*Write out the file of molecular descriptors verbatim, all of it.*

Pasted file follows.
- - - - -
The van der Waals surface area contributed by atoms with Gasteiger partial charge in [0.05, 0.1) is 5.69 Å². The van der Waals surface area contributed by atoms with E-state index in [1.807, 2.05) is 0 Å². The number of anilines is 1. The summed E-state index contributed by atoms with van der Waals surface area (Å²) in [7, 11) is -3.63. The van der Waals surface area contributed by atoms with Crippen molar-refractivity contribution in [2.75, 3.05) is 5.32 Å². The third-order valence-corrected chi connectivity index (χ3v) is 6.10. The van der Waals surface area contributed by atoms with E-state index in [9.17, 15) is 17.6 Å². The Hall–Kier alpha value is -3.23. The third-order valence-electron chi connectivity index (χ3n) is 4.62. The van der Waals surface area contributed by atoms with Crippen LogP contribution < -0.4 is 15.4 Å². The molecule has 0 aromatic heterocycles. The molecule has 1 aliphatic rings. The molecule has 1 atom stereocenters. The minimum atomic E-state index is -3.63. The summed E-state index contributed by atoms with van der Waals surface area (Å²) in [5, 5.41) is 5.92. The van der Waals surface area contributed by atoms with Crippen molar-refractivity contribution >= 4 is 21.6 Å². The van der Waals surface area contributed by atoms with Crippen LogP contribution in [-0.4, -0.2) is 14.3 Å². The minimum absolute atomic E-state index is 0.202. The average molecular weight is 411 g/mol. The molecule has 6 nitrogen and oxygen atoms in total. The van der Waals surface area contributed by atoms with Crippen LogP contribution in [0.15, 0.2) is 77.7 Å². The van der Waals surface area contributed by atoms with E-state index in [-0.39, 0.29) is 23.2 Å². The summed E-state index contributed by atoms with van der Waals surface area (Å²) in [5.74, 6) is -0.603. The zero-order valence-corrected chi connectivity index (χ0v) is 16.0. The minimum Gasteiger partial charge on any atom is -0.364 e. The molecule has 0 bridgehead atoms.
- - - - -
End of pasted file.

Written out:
The van der Waals surface area contributed by atoms with Gasteiger partial charge in [0.05, 0.1) is 5.69 Å². The van der Waals surface area contributed by atoms with E-state index in [1.807, 2.05) is 0 Å². The number of anilines is 1. The summed E-state index contributed by atoms with van der Waals surface area (Å²) in [7, 11) is -3.63. The van der Waals surface area contributed by atoms with Crippen molar-refractivity contribution in [2.75, 3.05) is 5.32 Å². The third-order valence-corrected chi connectivity index (χ3v) is 6.10. The van der Waals surface area contributed by atoms with E-state index in [9.17, 15) is 17.6 Å². The Hall–Kier alpha value is -3.23. The third-order valence-electron chi connectivity index (χ3n) is 4.62. The van der Waals surface area contributed by atoms with Crippen LogP contribution < -0.4 is 15.4 Å². The molecule has 0 aromatic heterocycles. The molecule has 1 aliphatic rings. The molecule has 1 atom stereocenters. The minimum atomic E-state index is -3.63. The summed E-state index contributed by atoms with van der Waals surface area (Å²) in [5, 5.41) is 5.92. The van der Waals surface area contributed by atoms with Crippen molar-refractivity contribution >= 4 is 21.6 Å². The van der Waals surface area contributed by atoms with Crippen LogP contribution in [-0.4, -0.2) is 14.3 Å². The minimum absolute atomic E-state index is 0.202. The average molecular weight is 411 g/mol. The molecule has 6 nitrogen and oxygen atoms in total. The van der Waals surface area contributed by atoms with Crippen LogP contribution in [0.15, 0.2) is 77.7 Å². The van der Waals surface area contributed by atoms with E-state index in [-0.39, 0.29) is 23.2 Å². The summed E-state index contributed by atoms with van der Waals surface area (Å²) in [5.74, 6) is -0.603. The zero-order valence-corrected chi connectivity index (χ0v) is 16.0. The minimum Gasteiger partial charge on any atom is -0.364 e. The molecule has 0 bridgehead atoms.